Results: vWAT proteomics allowed us to quantify 6051 proteins. Among the candidates that most differentiate Low-INFL from Hi-INFL vWAT, we found proteins involved in adipocyte function, including adiponectin and hormone sensitive lipase, suggesting that adipocyte differentiation is enhanced in Low-INFL, as compared to Hi-INFL. The chromatin modifier SET and MYND Domain Containing 3 (SMYD3), whose function in adipose tissue was so far unknown, was another top-scored hit. SMYD3 expression was significantly higher in Low-INFL vWAT, as confirmed by western blot analysis. Using AD-hMSCs in culture, we found that SMYD3 mRNA and protein levels decrease rapidly during the adipocyte differentiation. Moreover, SMYD3 knock-down before adipocyte differentiation resulted in reduced H3K4me3 and decreased cell proliferation, thus limiting the number of cells available for adipogenesis.

Conclusions: Our study describes an important role of SMYD3 as a newly discovered regulator of adipocyte precursor proliferation during the early steps of adipogenesis.

Science, coauth.: Group Gatfield

ROS-induced ribosome impairment underlies ZAKα-mediated metabolic decline in obesity and aging

Goda Snieckute # 1 2Laura Ryder # 1 2Anna Constance Vind # 1 2Zhenzhen Wu 1 2Frederic Schrøder Arendrup 3Mark Stoneley 4Sébastien Chamois 5Ana Martinez-Val 6Marion Leleu 7René Dreos 5Alexander Russell 8David Michael Gay 3Aitana Victoria Genzor 1 2Beatrice So-Yun Choi 9Astrid Linde Basse 10Frederike Sass 10Morten Dall 10Lucile Chantal Marie Dollet 10Melanie Blasius 1 2Anne E Willis 4Anders H Lund 3Jonas T Treebak 10Jesper Velgaard Olsen 6Steen Seier Poulsen 9Mary Elizabeth Pownall 8Benjamin Anderschou Holbech Jensen 9Christoffer Clemmensen 10Zach Gerhart-Hines 10David Gatfield 5Simon Bekker-Jensen 1 2

Science 2023 Dec 8;382(6675):eadf3208. doi: 10.1126/science.adf3208. Epub 2023 Dec 8.

Abstract

The ribotoxic stress response (RSR) is a signaling pathway in which the p38- and c-Jun N-terminal kinase (JNK)-activating mitogen-activated protein kinase kinase kinase (MAP3K) ZAKα senses stalling and/or collision of ribosomes. Here, we show that reactive oxygen species (ROS)-generating agents trigger ribosomal impairment and ZAKα activation. Conversely, zebrafish larvae deficient for ZAKα are protected from ROS-induced pathology. Livers of mice fed a ROS-generating diet exhibit ZAKα-activating changes in ribosomal elongation dynamics. Highlighting a role for the RSR in metabolic regulation, ZAK-knockout mice are protected from developing high-fat high-sugar (HFHS) diet-induced blood glucose intolerance and liver steatosis. Finally, ZAK ablation slows animals from developing the hallmarks of metabolic aging. Our work highlights ROS-induced ribosomal impairment as a physiological activation signal for ZAKα that underlies metabolic adaptation in obesity and aging.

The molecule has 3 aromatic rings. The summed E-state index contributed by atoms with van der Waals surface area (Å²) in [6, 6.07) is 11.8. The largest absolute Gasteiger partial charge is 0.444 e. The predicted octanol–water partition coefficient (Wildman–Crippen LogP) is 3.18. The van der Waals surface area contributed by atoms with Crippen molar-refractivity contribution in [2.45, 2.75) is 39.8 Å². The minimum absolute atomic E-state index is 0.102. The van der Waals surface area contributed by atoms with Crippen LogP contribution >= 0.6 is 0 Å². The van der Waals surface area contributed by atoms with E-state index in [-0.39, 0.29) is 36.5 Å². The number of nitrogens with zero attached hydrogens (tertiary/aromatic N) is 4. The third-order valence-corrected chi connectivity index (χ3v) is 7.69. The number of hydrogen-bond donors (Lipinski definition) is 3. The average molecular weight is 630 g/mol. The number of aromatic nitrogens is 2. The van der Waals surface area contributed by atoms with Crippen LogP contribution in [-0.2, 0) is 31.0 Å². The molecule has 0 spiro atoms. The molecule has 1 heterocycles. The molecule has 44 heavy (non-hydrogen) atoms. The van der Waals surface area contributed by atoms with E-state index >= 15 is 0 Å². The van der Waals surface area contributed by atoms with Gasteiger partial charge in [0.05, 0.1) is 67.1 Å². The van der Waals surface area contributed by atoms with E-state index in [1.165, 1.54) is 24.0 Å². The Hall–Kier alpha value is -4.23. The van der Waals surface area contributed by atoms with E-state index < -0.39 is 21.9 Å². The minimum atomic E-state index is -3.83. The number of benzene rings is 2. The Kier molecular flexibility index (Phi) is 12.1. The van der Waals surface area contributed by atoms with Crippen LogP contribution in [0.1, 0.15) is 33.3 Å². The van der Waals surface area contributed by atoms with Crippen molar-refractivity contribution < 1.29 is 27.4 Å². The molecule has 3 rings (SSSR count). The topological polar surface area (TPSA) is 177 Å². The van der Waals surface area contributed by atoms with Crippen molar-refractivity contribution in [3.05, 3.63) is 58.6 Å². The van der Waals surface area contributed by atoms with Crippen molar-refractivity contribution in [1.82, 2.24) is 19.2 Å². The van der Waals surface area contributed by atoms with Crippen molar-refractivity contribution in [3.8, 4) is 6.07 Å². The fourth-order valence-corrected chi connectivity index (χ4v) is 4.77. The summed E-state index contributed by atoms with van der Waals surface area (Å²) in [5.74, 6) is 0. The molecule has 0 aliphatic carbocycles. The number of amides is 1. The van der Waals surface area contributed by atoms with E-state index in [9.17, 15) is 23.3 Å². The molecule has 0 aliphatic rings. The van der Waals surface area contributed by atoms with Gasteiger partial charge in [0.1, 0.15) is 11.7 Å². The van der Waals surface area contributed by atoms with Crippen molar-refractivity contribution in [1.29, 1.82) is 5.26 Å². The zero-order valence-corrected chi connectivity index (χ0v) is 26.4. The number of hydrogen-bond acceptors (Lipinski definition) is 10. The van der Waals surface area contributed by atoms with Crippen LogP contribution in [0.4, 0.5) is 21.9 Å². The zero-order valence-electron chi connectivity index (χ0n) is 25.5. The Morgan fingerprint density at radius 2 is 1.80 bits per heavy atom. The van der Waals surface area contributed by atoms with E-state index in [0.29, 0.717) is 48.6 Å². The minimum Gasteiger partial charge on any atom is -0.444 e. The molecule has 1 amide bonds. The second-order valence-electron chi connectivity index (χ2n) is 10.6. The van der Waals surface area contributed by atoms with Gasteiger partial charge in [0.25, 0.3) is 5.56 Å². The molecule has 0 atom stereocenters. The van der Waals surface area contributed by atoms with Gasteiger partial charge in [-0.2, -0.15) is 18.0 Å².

Nat Rev Neurosci. Auth: P.Franken

Sleep and circadian rhythmicity as entangled processes serving homeostasis

Paul Franken 1Derk-Jan Dijk 2 3

Affiliations expand

Abstract

Sleep is considered essential for the brain and body. A predominant concept is that sleep is regulated by circadian rhythmicity and sleep homeostasis, processes that were posited to be functionally and mechanistically separate. Here we review and re-evaluate this concept and its assumptions using findings from recent human and rodent studies. Alterations in genes that are central to circadian rhythmicity affect not only sleep timing but also putative markers of sleep homeostasis such as electroencephalogram slow-wave activity (SWA). Perturbations of sleep change the rhythmicity in the expression of core clock genes in tissues outside the central clock. The dynamics of recovery from sleep loss vary across sleep variables: SWA and immediate early genes show an early response, but the recovery of non-rapid eye movement and rapid eye movement sleep follows slower time courses. Changes in the expression of many genes in response to sleep perturbations outlast the effects on SWA and time spent asleep. These findings are difficult to reconcile with the notion that circadian- and sleep-wake-driven processes are mutually independent and that the dynamics of sleep homeostasis are reflected in a single variable. Further understanding of how both sleep and circadian rhythmicity contribute to the homeostasis of essential physiological variables may benefit from the assessment of multiple sleep and molecular variables over longer time scales.

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Nat Metab. co-auth.: group Thorens

The glucose transporter 2 regulates CD8+ T cell function via environment sensing. 

Fu H, Vuononvirta J, Fanti S, Bonacina F, D’Amati A, Wang G, Poobalasingam T, Fankhaenel M, Lucchesi D, Coleby R, Tarussio D, Thorens B, Hearnden RJ, Longhi MP, Grevitt P, Sheikh MH, Solito E, Godinho SA, Bombardieri M, Smith DM, Cooper D, Iqbal AJ, Rathmell JC, Schaefer S, Morales V, Bianchi K, Norata GD, Marelli-Berg FM.

Nat Metab. 2023 Nov;5(11):1969-1985. doi: 10.1038/s42255-023-00913-9. Epub 2023 Oct 26.

PMID: 37884694 Free PMC article.